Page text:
Month: August 2004

  • The calligrapher’s tale

    I have terrible handwriting; despite the efforts of a clutch of convent nuns, my English script refused to follow the precise curlicues of copperplate, and my lines remain unruly, displaying a tendency to walk off the page entirely. My Bengali and Hindi handwriting was even worse when I was young: one language inevitably flowed into […]

  • "A legacy of words"

    Hanif Kureishi finds his way to the past through a most surprising medium: “On the floor in a corner of my study, sticking out from under a pile of other papers, is a shabby old green folder containing a manuscript I believe will tell me a lot about my father and my own past. But […]

  • Oriya poet dead

    “Eminent Oriya poet and freedom fighter Satchidananda Routray died Saturday, his family said. He was 89. The end came in a hospital in his home city of Cuttack, where he had been admitted last week. A Jnanpith winner, Routray, was inspired by Marxism in his youth, but had chosen Lord Jagannath as the theme of […]

  • The Lost Boys, part deux

    A sequel to Peter Pan? Hmmm. Captain Hook faces a new enemy: rust. The Lost Boys start an off-Broadway cabaret act and debut to rave reviews. Tinker Bell moves to India, where that stupid little light of hers learns to cope with three power cuts a day. Peter Pan and Wendy get married, but he’s […]

  • Fischer (1)

    Take a few days off, and something or the other is guaranteed to crop up, even in the middle of August (traditionally a slow month in the publishing industry) that the rest of the blogosphere will link to long before the Babu gets off his, er, donkey. Tibor Fischer files this year’s obligatory Booker judge […]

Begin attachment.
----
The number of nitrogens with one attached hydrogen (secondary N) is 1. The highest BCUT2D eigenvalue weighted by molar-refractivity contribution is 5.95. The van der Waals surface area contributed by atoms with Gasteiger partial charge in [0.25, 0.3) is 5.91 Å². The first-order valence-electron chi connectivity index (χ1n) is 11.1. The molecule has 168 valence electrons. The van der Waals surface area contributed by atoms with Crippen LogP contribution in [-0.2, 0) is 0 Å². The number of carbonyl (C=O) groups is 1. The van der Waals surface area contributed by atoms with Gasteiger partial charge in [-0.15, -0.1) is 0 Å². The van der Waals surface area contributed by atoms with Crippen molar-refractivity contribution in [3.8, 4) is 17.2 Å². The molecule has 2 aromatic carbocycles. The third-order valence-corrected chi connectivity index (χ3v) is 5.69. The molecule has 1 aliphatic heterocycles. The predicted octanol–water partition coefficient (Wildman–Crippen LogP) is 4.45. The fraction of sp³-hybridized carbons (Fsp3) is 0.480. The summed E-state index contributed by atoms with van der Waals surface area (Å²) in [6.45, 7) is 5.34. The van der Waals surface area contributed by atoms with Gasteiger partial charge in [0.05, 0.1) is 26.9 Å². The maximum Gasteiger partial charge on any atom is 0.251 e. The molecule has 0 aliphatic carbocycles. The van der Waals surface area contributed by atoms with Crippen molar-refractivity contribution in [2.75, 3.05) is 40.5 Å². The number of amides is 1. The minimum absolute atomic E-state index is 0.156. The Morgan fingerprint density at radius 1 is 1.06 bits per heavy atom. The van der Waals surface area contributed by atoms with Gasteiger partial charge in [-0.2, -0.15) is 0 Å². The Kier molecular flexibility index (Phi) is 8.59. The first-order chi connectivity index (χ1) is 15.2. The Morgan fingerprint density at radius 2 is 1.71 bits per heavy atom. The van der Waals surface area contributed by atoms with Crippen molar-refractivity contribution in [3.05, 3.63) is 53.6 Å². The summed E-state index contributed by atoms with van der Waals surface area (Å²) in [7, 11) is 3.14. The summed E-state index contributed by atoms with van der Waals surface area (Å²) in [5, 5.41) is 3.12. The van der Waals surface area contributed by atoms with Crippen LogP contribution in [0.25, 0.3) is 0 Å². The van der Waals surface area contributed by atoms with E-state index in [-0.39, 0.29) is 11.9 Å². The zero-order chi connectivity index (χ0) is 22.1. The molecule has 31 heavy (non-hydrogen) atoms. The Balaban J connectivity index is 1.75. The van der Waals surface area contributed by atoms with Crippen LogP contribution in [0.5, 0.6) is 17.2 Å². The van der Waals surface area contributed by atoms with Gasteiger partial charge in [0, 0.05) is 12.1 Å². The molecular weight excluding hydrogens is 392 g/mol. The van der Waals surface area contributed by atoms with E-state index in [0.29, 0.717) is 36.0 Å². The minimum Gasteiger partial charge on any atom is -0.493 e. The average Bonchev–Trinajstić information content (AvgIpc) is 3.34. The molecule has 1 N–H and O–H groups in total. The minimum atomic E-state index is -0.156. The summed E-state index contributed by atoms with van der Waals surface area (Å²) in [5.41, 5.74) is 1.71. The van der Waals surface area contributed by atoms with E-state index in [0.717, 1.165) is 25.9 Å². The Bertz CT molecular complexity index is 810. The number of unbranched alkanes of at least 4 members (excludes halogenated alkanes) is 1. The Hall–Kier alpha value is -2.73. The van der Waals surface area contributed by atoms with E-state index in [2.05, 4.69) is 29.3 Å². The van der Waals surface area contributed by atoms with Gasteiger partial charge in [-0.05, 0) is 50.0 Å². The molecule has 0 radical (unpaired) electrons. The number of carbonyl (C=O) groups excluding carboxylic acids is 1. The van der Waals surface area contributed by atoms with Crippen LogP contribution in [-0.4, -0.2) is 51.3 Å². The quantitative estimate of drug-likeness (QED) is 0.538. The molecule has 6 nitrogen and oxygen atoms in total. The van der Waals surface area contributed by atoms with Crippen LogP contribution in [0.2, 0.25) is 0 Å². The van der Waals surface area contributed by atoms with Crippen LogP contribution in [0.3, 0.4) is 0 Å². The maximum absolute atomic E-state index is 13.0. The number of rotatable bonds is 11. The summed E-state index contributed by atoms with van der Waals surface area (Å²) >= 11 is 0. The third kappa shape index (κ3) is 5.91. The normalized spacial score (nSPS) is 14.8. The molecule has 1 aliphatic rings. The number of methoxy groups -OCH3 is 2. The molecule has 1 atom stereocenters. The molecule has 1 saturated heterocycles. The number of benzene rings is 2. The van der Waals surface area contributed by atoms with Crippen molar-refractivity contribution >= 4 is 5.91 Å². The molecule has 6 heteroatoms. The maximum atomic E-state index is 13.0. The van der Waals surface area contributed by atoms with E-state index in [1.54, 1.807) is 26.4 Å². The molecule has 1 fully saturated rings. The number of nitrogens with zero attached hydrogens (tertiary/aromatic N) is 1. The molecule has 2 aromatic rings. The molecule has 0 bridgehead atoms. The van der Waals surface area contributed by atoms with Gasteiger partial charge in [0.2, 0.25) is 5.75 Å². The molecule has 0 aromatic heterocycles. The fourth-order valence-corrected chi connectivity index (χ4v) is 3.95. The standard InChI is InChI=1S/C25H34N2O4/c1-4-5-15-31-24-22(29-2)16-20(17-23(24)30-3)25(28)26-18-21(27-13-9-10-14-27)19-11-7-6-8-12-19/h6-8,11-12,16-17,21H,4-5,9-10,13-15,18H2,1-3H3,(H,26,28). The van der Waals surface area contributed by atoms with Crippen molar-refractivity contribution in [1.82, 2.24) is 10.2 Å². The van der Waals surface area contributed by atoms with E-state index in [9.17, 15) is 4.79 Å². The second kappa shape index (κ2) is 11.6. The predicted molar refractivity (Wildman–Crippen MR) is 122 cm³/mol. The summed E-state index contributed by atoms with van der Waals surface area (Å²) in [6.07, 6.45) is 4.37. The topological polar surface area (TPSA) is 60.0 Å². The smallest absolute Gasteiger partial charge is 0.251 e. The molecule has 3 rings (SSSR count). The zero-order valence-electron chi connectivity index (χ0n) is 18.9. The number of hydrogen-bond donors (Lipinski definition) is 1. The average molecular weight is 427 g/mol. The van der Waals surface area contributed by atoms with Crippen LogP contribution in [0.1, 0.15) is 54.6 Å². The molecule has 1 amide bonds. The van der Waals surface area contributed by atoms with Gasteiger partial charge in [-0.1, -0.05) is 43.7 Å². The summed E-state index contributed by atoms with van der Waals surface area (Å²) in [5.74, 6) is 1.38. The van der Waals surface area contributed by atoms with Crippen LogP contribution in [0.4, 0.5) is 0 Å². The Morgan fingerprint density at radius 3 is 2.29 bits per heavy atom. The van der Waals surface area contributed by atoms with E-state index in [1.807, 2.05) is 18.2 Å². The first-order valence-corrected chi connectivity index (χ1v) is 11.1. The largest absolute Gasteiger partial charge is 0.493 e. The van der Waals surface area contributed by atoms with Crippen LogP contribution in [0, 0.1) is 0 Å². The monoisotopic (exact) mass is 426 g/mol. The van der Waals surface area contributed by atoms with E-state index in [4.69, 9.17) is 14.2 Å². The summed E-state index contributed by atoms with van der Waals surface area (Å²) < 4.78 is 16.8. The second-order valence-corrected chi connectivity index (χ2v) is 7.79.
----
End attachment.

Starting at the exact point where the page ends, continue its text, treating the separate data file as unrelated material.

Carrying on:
• Fischer (2)

    It may not rank as Literature, but Bobby Fischer’s letters to US State Department officials are already on my personal top ten list of the best things I’ve read in ages. Here’s a sample, but frankly, you’re missing out if you don’t read the chess maestro’s complete works: Dear “Peter” (you won’t tell me what […]

  • Curiouser and curiouser

    I’m hoping Moorish Girl will recover soon and make some sense of the Khouri affair, because lord knows I can’t. First Norma says that she only lied a little and that she didn’t want to be paid royalties; now she’s wanted in two countries.

  • Dillon Kosla: Both Sides Now

    Dillon Kosla was born Asha, and had 15 surgeries in five years in order to remake himself as a man; he’s a successful attorney in San Fransisco. This book sounds as though it might challenge several of the entrenched ideas we have about gender. Rights to his book, Both Sides Now, have just been sold. […]

  • Right, and Jesus had an Adam’s Apple

    Not that my religious sensiblities were offended (I have none), but this did seem like a slightly OTT title for a novel: From Publisher’s Lunch: “Will Clarke’s LORD VISHNU’S LOVE HANDLES, about a man haunted by psychic visions of impending doom, which threaten his family, his career, and ultimately his sanity — that is, until […]

  • The Tree Bride Gets the Axe

    “To be Michikoed”: to be either praised or slaughtered by the ever-so-slightly-predictable and very influential New York Times reviewer. Latest victim: Bharati Mukherjee’s The Tree Bride. Method of execution: hatchet, blunt-edged. Count the adjectives: “Ponderous”, “bloated”, “discursive”, “long, stilted”, “swollen, ungainly”, “preposterous”, “flawed”. The Babu has long since been guiltily aware that he should make […]